When I was 20 weeks pregnant with Naomi, I was sitting across the dinner table from some dear friends when the wife asked me “So have you thought about what you guys want to do for school for your little one? Public, private, homeschool?” I almost gagged, in utter shock from her question. We didn’t even know our baby’s name, and she just asked if we had an educational plan for our 20 week old baby in utero. Her question, untimely then, is very appropriate now. We are in it. These days, school has become a big conversation.
We bought our home not knowing (or caring) that the public school boundary lines are drawn right outside our front door, and we apparently bought on the wrong side of the street. So with limited options, we have simply pursued all possible paths. No one tells you how to do it, though, or that there are deadlines. It’s a lot of figure-it-out-on-your-own. In some cases, it’s also the luck of the draw–the thrill of victory, agony of defeat, out of your control school lottery. We did our part and submitted Naomi’s applications toward the end of 2014.
In March, our first lottery finally happened. I can’t even explain the build up to this event. It’s one of those events that isn’t just scribbled on the calendar, it’s written in big hopeful letters, with exclamation points and extra love: “Heritage Charter Lottery!!” Attendance was optional, but who would pass on a 6pm (smack dab in the middle of dinner) multipurpose room extravaganza, with the opportunity for all three of our hungry and restless children to be completely disruptive in the back of the room. Besides, this might be the night we find out where Naomi, our girls, will go to school for the next 16 years. Finally answer that big question we were asked when she was 20 weeks old in utero.
Alas, it was far from our finest hour as the Maertz family. To keep our babes quiet, I stuffed their faces with Fruit Loops, non-stop. That didn’t last long, so Joe and I split up. I took the kids outside to “play” on the filthy, asphalt parking lot where cars dodged aimless toddlers. Back inside, the very sterile voice behind the microphone read name after alphabetical name until around “Ryan Lopez”, when Joe waved us inside for the big moment. Finally, “Naomi Maertz”, and I reached over in perfect dramatics to grab Joe’s hand. This is it, I thought to myself. We needed him to pull any number under 75 and Naomi was guaranteed a spot. The man reached into a box that held the fate of 244 Kindergarten applicants. Without skipping a beat he announced “Two hundred forty three.” I literally laughed out loud. Naomi was number two hundred and forty three out of two hundred and forty four. As we exited the tense multipurpose room, Joe repositioned Juliet from a normal side carry to a “you have a contagious disease” hold. Juliet won for best reaction to Naomi’s lottery number. She pooped — out of her diaper, all over her pants, her shirt, and all over Daddy’s shirt too. We were a mess. A royal mess. And with no extra clothes, Juliet went home naked. A glorious finish to a disappointing debacle.
One thing God made very clear is that Heritage is on the growing list of schools we will not be attending next year.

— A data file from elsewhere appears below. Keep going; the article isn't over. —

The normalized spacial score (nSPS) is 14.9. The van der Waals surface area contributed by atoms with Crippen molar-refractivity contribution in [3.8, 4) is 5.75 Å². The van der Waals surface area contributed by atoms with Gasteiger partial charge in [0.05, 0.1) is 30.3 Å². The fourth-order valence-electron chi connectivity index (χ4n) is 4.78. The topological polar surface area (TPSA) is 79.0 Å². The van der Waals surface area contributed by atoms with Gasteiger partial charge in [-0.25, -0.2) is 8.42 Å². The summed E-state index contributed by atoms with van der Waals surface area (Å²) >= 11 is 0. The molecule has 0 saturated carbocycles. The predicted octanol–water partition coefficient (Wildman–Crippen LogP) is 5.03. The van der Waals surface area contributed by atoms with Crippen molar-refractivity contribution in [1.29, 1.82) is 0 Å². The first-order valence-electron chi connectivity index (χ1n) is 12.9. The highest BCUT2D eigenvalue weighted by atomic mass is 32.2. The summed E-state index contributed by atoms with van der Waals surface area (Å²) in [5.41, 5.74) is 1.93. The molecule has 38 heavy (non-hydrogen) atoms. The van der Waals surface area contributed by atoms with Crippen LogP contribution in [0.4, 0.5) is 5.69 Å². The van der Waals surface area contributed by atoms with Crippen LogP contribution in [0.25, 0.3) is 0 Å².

Aria Ellen Maertz (almoooost FOUR!): *You are working on your letters! Out of nowhere, you wrote DAD! Amazing. *What else is amazing is the way you yelled “Ahnida!” at the store. I looked right at you. “What? What did you call me?” You happily repeated yourself, and very clearly said “Ahnida.” You covered your mouth and giggled. “Why did you call me that?” And you said “That’s your name.” Oh how we laughed! *Aria, you get the brave award this month. You did another VCUG, needed to see how your reflux is doing. It’s not an easy procedure. Can I tell you how amazing you are? How the nurses raved about you, and your toughness? To celebrate, we went to Target and got Peeps. *One afternoon, in a friend’s backyard, you climbed a rope ladder into a very high tree fort with a fireman’s pole. Even the 6 year old boy that lives there has only gone down the fireman’s pole twice. It’s really high (10 feet?). But you, our big brave 3 year old, jumped right on and slid down three times. *What surprises me is how you can tackle tree forts and heights, but a toilet with a sensor flush is absolutely terrifying to you. You will not use a toilet that has an automatic flush. With a trembling voice you command me to “Covuh it!” (Cover it!) So I stand there and cover the sensor so it’s not scary. But 10 foot high tree houses that you have to leap from in order to catch a pole mid-air and slide down? No dig deal. *We desperately want you to stop wearing diapers at night. We made you a deal. If you wake up with a dry diaper, three days in a row, you can have a Frozen suitcase. Oh Aria, you dreamed Frozen suitcases for three weeks! That’s about how long it took you! But you did it, you got your suitcase! And the very next morning, you peed in your bed. Aye. *Let the record show: you took 50 minutes to eat one quesadilla at Miguel’s. One triangle slice. Naomi Mariam (5 years old): *Do you see that? You’re not just holding a chicken, you are loving a chicken. You pet it, you sang to it, you carried it all over the farm. For the next few days, I tried my best to convince your Daddy we need chickens, just so I could take a million darling pictures of you holding hens. *Well, it’s been two months since your adult tooth reared its head, and now it’s just a big tooth in your mouth, fully in, and fully not budging your baby tooth. *Get this, one night at dinner you did a little math with “We have seven people, but only five plates, we need two more.” Your daddy and I stopped what we were doing, and looked right at each other in awe. You are blowing our minds with your mind! *Aria was working towards earning her Frozen suitcase. But you wanted a Frozen suitcase too. And to be fair, you couldn’t earn the suitcase before Aria, so here’s what we did. We made you Aria’s coach. If you could teach Aria, encourage her to wake up three mornings with a dry diaper, you got a Frozen suitcase! *When Aria was sick this month, you took your big sister role so seriously. You tended to her, and cared so sweetly for her. You have a beautiful empathy about you Naomi. *You drew one of my favorite pictures this month. You brought it to me, “It’s Mommy and Daddy and all their babies.” And sure enough, Mommy is holding you and Juliet, Daddy is holding Aria, and Baby Lantern is up high, just beyond the clouds. I framed it, it’s so special to me. *You are taking pictures with Mommy’s iPhone. See far below, the blue tinted one, you took that! *We were sound asleep when Daddy woke up to you yelling from your room. It was a disturbing, muffled first couple words, then as clear as day “… … … Abu Dhabi!” Daddy ran to your side, and you kept yelling in a panic, something about Abu Dhabi! Daddy was convinced you were having some sort of nightmare about Abu Dhabi! As he got to your bedside, it all became clear. “Daddy daddy, I have to go potttttttyyy!” Oh how we laughed! Juliet Mae (20 months): You are so cute Juliet. Your expressions, your excitement, you are the sugary fun topping to everything! You are creative and smart! Your lack of articulate language does not stop you from communicating. You say “Dis Dis” (This! This!) and point your finger very clearly at what you want, or “Nooooooooooooooo” with an arched back, and you make yourself very clear about what you don’t. A new favorite phrase is “teese!” (cheese) Mommy says it and you know exactly what to do. *It was pajama day at MOPS, and very spontaneously we left from there and headed to Del Mar with the Bougie family. See above, that’s why you’re prancing along the water’s edge, mid-day, in your PJs. *Like any good girl, you are obsessed with shoes, like obsessed. You are very dramatic about having us put them on you, only to jump in your carseat and emphatically rip them off your feet. It’s a bizarre game, my love. *I have been taking your sisters to ChickFila and its playground for most of their little lives. In the years that we have frequented, I have never known what exists past the children’s stairs into the small dark tunnels above. I have never had to know. When I call for your sisters in the play structure, they come. But this last month, I finally entered what no one taller than 45 inches should ever enter. You would not come down. You knew. And that’s why, when I found you deep in those tunnels, I had to use both arms to bring you down. I was a giant in a little person’s world, crawling through itty bitty spaces, without arms. Unapologetic, I ate your ice cream and called it even. Maertz Family Memories: *At Flood Kearny, in front of roughly 1,200 folks, I shared about the loss of our Lantern. And six days later, in a room full of 200 women at Mission Hills. Only weeks after our miscarriage, in tears, I talked about how I’m trusting in the God who sees a lot farther down the road than I do. A really hard share for me. But, there is something about sharing openly about loss. It destroys protective walls, invites honesty, and puts a big room of strangers on a single common thread very quickly. *March 2nd, I visited the Children’s Museum on a very rainy day. I felt a strong nudge to say hello to a mommy with three little ones. Very quickly, her story pulled me in. I knew that nudge was bigger than me. Two days later, she joined us at MOPS, and afterwards we adventured to Del Mar’s grass area during nap times! 8 days after we met, with six very little kids, we went to Moonlight Beach. Two weeks after we met, we were at the San Diego Zoo! And on her final Thursday before driving back to Minnesota, her crew joined us at MOPS again, and then a perfect backyard playdate here. God’s hand has been on this friendship, and without a doubt I see God’s hand on her life. *A wonderful haircut, and a very fun dinner with Amie at Nok Thai. *GrampBIll and GG came to town, and we had loads of fun. Tennis at Mountain View! Boogie boarding at Moonlight Beach! Date night at Wooden Spoon! Watched Roger and Novak at the BNP Tennis Tournament in Indian Wells for Tim’s birthday! GrampBill and GG gave us four days of wonderful! After it was all said and done, we gave them a ride to the airport and permission for a nap! *Spontaneous Monday and Tuesday night dinners at the Paschalls’! *Joe and I led worship at Mission Hills two Sunday nights. Can I say my parents were elated? *Playdates with Amie and with Jamie on her farm. *Always lovely, sister Dinner at Nok Thai. *The beautiful “Miss Katie” Scott joined us for an afternoon. *Joe enjoys a boys night out in the Paschall backyard, celebrating Sam. *Lots of ballet, gymnastics and ice cream happiness.